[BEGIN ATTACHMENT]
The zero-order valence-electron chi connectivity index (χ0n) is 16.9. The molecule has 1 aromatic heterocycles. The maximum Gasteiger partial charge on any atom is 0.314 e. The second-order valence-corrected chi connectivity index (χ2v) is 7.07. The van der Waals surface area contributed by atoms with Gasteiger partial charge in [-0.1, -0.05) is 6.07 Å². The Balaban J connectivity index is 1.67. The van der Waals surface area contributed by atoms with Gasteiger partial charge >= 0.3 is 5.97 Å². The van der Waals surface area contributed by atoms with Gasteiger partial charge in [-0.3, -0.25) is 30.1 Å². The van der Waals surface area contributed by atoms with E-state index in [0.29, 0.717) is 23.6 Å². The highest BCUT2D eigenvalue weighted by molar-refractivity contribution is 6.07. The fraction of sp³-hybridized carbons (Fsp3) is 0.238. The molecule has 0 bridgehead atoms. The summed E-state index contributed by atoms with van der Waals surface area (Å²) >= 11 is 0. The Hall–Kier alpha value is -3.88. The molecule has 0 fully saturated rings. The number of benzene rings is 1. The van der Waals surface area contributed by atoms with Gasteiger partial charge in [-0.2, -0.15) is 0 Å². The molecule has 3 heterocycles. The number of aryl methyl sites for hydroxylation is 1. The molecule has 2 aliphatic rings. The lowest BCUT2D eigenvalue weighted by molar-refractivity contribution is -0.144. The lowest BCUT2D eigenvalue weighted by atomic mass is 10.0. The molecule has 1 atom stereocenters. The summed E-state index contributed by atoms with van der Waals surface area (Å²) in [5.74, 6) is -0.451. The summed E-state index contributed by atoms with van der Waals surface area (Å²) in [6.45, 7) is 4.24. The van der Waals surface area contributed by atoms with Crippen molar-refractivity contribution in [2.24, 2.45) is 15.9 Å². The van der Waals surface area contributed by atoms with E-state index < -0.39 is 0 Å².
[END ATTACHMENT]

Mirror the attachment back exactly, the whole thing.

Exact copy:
The zero-order valence-electron chi connectivity index (χ0n) is 16.9. The molecule has 1 aromatic heterocycles. The maximum Gasteiger partial charge on any atom is 0.314 e. The second-order valence-corrected chi connectivity index (χ2v) is 7.07. The van der Waals surface area contributed by atoms with Gasteiger partial charge in [-0.1, -0.05) is 6.07 Å². The Balaban J connectivity index is 1.67. The van der Waals surface area contributed by atoms with Gasteiger partial charge >= 0.3 is 5.97 Å². The van der Waals surface area contributed by atoms with Gasteiger partial charge in [-0.3, -0.25) is 30.1 Å². The van der Waals surface area contributed by atoms with E-state index in [0.29, 0.717) is 23.6 Å². The highest BCUT2D eigenvalue weighted by molar-refractivity contribution is 6.07. The fraction of sp³-hybridized carbons (Fsp3) is 0.238. The molecule has 0 bridgehead atoms. The summed E-state index contributed by atoms with van der Waals surface area (Å²) >= 11 is 0. The Hall–Kier alpha value is -3.88. The molecule has 0 fully saturated rings. The number of benzene rings is 1. The van der Waals surface area contributed by atoms with Gasteiger partial charge in [-0.2, -0.15) is 0 Å². The molecule has 3 heterocycles. The number of aryl methyl sites for hydroxylation is 1. The molecule has 2 aliphatic rings. The lowest BCUT2D eigenvalue weighted by molar-refractivity contribution is -0.144. The lowest BCUT2D eigenvalue weighted by atomic mass is 10.0. The molecule has 1 atom stereocenters. The summed E-state index contributed by atoms with van der Waals surface area (Å²) in [5.74, 6) is -0.451. The summed E-state index contributed by atoms with van der Waals surface area (Å²) in [6.45, 7) is 4.24. The van der Waals surface area contributed by atoms with Crippen molar-refractivity contribution in [2.24, 2.45) is 15.9 Å². The van der Waals surface area contributed by atoms with E-state index < -0.39 is 0 Å².